But here I am, looking at an article in my husband’s latest Men’s Journal making a case for regular fasting, every day or several times a week for time periods of 24 hours, plus or minus.  “Skip breakfast, feel better”, the magazine cover teases.

Proponents claim that you will burn more fat by using ketones for fuel instead of carbohydrates.  Some of them even recommend exercising in this state of temporary starvation.

I must admit that my brain started bouncing back and forth between these two very different viewpoints, until I stepped back a little to see the big picture – always a much more valuable outlook.

How the science will shake out on the topic is yet to be revealed.  There are studies and experts on both sides.  What I know is that any of the proposed methods suggested in the article would be very difficult for any of my weight loss clients, as well as for myself.

The methods used by those who were interviewed for the article are:

1.  Mark Mattson (“The Alzheimer’s Expert”):  No breakfast or lunch Monday through Friday, while working out 4 of those days.  (My note:  Most people I know binge when they go this long without food, with or without exercise.)

2. John Olson (“The NASA Guy”):   ” . . . normal diet on all days except Tuesday and Wednesday.  Then I limit myself to about 600 calories per day . . . . ”  (My note:  Talk about setting yourself up for a binge and food obsession!)

3.  Valter Longo (“The Cancer Expert”):  “I don’t eat lunch – that’s how I keep my weight in place.  My diet is mostly vegan with low protein.”  (My note:  You keep your weight in place by eating fewer calories than you burn.)

4. Brad Pilon (“Intermittent-Fasting Guru”):  “The way to make fasting work for the masses is to do 24-hour fasts.  It’s easy to remember:  ‘I stopped eating at 2pm today, and I can start again at 2pm tomorrow.’  My program is composed of two 24-hour fasts a week . . . . ”  (My note:  Really?  This is a fast for the masses?  It may be easy to remember when to eat, but how easy is it to do that twice every week?!)

5.  Mark Sisson (“The Paleo Guy”):  Most days, I simply have a compressed eating window.  I eat two meals a day, generally between 12pm and 7pm.  Since I train at 9:30 most mornings, I train in a fasted state and don’t eat for a few hours afterward.”  (My note:  This would probably be easier for me to do than the other methods mentioned, although still far from easy.  I think many people would still be prone to overeating after fasting until noon, unless they consistently wake up late.)

I think it’s great when anyone finds something that works for them and is healthy, but  I don’t think we can definitively say whether or not the intermittent fasters have discovered a healthier way to eat.  Even if we could, this would still be unrealistic and unsuccessful for most people battling extra fat.   Research suggests that overweight people may have exaggerated hunger already.  Hardly a plan for the masses!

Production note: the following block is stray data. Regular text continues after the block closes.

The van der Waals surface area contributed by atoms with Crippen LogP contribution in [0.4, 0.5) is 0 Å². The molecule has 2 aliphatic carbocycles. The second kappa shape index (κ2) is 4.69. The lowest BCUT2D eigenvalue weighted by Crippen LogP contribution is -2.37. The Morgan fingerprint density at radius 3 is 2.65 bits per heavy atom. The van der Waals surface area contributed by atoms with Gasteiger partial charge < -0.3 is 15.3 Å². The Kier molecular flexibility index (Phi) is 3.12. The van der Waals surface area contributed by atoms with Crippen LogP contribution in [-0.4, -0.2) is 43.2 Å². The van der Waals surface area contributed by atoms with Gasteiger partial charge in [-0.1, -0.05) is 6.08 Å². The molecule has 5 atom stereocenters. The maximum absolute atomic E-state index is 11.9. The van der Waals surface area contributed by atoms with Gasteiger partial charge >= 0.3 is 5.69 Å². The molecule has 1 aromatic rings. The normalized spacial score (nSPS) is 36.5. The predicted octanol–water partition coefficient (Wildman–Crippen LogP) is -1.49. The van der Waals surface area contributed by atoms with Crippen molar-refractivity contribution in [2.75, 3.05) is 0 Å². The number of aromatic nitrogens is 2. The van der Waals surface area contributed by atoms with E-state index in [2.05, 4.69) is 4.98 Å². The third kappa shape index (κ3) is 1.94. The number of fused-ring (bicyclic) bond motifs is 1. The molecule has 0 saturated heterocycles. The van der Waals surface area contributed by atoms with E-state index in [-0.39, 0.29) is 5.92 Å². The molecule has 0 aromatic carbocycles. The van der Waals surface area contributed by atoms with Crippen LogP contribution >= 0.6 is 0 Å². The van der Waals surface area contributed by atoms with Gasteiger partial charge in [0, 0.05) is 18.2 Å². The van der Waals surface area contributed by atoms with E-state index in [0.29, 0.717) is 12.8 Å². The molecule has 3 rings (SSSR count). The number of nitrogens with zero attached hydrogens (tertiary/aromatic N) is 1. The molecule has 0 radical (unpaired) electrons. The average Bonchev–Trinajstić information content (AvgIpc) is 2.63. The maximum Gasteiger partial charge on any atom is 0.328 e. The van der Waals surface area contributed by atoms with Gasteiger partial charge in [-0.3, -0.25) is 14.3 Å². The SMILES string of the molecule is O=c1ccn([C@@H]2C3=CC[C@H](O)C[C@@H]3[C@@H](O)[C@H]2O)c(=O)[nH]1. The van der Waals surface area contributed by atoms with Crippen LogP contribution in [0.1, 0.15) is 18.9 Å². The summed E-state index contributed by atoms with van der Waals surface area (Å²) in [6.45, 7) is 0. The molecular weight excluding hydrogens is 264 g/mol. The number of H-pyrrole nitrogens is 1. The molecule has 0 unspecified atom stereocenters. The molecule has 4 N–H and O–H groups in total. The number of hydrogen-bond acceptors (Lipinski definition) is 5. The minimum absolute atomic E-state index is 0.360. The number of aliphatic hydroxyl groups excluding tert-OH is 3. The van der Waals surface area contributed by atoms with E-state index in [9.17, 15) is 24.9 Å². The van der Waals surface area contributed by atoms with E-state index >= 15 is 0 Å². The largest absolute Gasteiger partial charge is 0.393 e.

This reminds me of the people who deliberately eat significantly fewer calories than they need everyday in order to live longer.  While studies make a case for increasing longevity by doing this, it is clear – at least to me – that this is not a way most people would choose to live.  Starvation – temporary or more permanent – leads to overeating.  This is what I observe, and this is what leads me away from recommending anything too extreme.

How many times a day should you eat?  The answer is not simple.  My personal belief is that 2 times is too few and more than 5 or 6 is not usually necessary or helpful.

Oh no! This is not how it’s supposed to go!!

“That is just NOT how it goes!”

When my daughter Becky was little – say, 2 or 3 – she was already quite precise.  As an adult, she still likes things to be orderly and predictable.  We used to laugh about how she would object to something that was not going according to “Becky Rules”.  “That’s NOT how it goes!” became a family classic line we still occasionally bring out as an affectionate memory.

I heard myself saying this – to myself – a few days ago.  The  circumstances had to do with eating, specifically how much was the “right amount”.  As those of you who follow my running posts know, I have revved up the exercise lately, and of course I am burning more calories.  As a nutrition expert, you would think it would be obvious that I need to eat more, at least some days. Continue reading

So tell me . . . Are you feelin’ lucky??

Allen Stone and his band

I was riding home on the train yesterday, after a day trip to Chicago to see my son play with Allen Stone and his band at the Manifest Urban Arts Festival.  I was feeling lucky all day.  Grateful really.  It completely fills my tank to see my kids happy and doing what they love.

AND it’s like the hummus on my rice cakes (or cherry on an ice cream sundae?) to feel so welcome in their world.  Brent’s world happens to be a fast-paced existence on the road, playing bass with a very talented young soul singer from Seattle. Continue reading